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RESEARCH PAPER: Omitted From October 2005 Issue, Special Section on Nanomaterials and Nanomechanics

Self-Folding and Unfolding of Carbon Nanotubes

[+] Author and Article Information
Markus J. Buehler

California Institute of Technology, Division of Chemistry and Chemical Engineering, Pasadena, CA 91125

Yong Kong, Huajian Gao

Max Planck Institute for Metals Research, Heisenbergstrasse 3, D-70569 Stuttgart, Germany

Yonggang Huang

Department of Mechanical and Industrial Engineering, University of Illinois at Urbana-Champaign, 1206 West Green Street, Urbana, IL

J. Eng. Mater. Technol 128(1), 3-10 (Dec 27, 2005) (8 pages) doi:10.1115/1.1857938 History: Received May 30, 2004; Revised October 25, 2004; Online December 27, 2005
Copyright © 2006 by ASME
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References

Figures

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Shell-rod wire transition of CNTs, (a) represents shell-like behavior, (b) behavior of CNTs as a rod, and (c) shows the CNT that behaves similarly as a wire. The properties of such wirelike CNTs are in the focus of this paper.
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Wirelike behavior of CNTs. Upon application of compressive loading at the ends of the tube as discussed in 14, the armchair-carbon nanotube forms a helical structure.
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Decomposition of the CNT into virtual atom types. Types 1 and 4 interact via vdW interactions (LJ potential). The type 3 is being used to pin the CNT during application of external forces in order to bring ends of the CNT into contact (see Fig. 4 and associated discussion in the text), and types 6 and 7 are utilized to apply external forces. All virtual atom types interact via the Tersoff potential with themselves and others.
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(a) Equilibrium distance of CNTs. The calculated equilibrium distance agrees with molecular statics calculations by Huang 19. Subplots (b)–(f) show the results of a computer simulation of formation of bundles of SWNTs. (b) shows the initial configuration as a square lattice, (c) shows the relaxed state. It is evident that a triangular lattice has been formed, and (d) shows the relaxed configuration (after a few nanoseconds) of a larger number of CNTs. It can be seen that several “crystal” defects have been created, such as grain boundaries between “nanograins” of CNTs, and vacancies. (e) and (f) show three-dimensional views on the larger bundle of CNTs depicted in (d).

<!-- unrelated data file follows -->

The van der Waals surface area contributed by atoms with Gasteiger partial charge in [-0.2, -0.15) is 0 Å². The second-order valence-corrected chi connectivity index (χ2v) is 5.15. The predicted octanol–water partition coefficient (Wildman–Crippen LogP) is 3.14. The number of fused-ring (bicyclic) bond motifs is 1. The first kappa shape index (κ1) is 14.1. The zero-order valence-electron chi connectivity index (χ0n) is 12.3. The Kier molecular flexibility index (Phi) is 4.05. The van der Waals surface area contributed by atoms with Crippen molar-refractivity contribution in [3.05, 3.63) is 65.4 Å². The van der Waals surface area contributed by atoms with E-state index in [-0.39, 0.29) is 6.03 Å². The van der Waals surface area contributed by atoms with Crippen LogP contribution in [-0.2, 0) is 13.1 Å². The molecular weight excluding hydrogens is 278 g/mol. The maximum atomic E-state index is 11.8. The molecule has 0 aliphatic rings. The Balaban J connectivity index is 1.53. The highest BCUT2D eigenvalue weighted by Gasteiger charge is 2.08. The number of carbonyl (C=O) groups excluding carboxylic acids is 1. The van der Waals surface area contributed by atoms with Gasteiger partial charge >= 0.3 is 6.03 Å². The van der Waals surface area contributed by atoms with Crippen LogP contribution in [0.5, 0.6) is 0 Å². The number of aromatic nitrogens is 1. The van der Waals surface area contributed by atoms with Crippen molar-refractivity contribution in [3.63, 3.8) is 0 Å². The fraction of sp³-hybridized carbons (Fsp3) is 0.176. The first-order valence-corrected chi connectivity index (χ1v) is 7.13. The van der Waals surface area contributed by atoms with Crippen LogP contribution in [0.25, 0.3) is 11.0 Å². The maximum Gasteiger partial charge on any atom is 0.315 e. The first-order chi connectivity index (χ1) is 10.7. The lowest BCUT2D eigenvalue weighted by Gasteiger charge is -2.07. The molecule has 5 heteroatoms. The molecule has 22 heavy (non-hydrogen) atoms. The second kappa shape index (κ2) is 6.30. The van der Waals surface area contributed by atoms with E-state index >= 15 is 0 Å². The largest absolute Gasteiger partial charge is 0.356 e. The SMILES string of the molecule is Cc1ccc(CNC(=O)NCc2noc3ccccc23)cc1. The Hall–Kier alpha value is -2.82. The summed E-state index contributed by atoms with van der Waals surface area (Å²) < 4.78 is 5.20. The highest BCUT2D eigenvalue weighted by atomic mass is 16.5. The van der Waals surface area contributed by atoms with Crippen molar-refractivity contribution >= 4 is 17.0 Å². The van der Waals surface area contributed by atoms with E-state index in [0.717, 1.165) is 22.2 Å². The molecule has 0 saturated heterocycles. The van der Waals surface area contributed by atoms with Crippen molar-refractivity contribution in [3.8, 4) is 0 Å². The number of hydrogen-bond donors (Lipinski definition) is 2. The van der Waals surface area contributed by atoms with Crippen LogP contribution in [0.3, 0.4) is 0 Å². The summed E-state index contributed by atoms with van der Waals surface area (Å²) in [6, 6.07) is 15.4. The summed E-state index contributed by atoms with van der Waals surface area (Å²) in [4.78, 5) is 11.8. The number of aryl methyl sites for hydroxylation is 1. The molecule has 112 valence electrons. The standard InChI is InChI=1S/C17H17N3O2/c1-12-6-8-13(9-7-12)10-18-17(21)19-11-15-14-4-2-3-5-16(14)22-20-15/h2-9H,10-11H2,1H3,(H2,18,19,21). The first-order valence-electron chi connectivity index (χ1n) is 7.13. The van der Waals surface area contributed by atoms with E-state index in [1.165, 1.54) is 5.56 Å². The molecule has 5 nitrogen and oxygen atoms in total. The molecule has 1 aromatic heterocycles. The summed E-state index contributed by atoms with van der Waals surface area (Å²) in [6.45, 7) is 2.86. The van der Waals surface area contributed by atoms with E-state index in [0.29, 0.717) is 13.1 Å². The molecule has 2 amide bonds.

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Application of mechanical force to bring two ends of the CNT into contact to initiate the self-alignment folding process. Once the two ends of the CNT are in contact, the system is equilibrated for some time (forces are set to zero, and ends are held fixed) until this constraint is released. This must be done with care to avoid large fluctuations due to release of potential energy into kinetic motion, thus hindering the self-folding.
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Self-folding mechanism of CNTs with aspect ratio 340. After two ends of the CNTs are brought into contact by applying small forces as shown in Fig. 4, the CNT self-aligns and forms a tennis-racket-like shape. The reason for this is the vdW interaction between different parts of the CNT. The self-folding only occurs if the CNT is sufficiently long, so that the energy gain by forming vdW bonds is larger than the energy necessary to bend the CNT. In this case, we increase the parameter ε to accelerate the folding dynamics.
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Self-folding mechanism of CNTs with aspect ratio around 500. After two ends of the CNTs are brought into contact by applying small forces as shown in Fig. 4, the CNT self-aligns and forms a tennis-racket-like shape due to the vdW interaction between different parts of the CNT. Unlike in the study shown in Fig. 6, here the parameter ε is chosen so that the correct binding energy of CNTs is achieved during the whole simulation.
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At low temperature, the CNT is thermodynamically stable and the bonded length oscillates around an equilibrium position (T=232 K). Similar studies have been carried out with longer CNTs, where correspondingly the bonded region grows.
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Unfolding of CNT due to increase in temperature (T=2,320 K). We start from the same initial condition as in the calculation shown in Fig. 7.
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Schematic phase diagram of carbon nanotube deformation mechanisms. The plot shows regions where different states or deformation mechanisms of CNTs govern, as a function of aspect ratio and temperature. For low aspect ratios, the temperature dependence of the deformation mechanism is negligible. For large aspect ratios, temperature governs if the folded state is stable or not, and for very large aspect ratios the folded state is stable until evaporation of the CNT.

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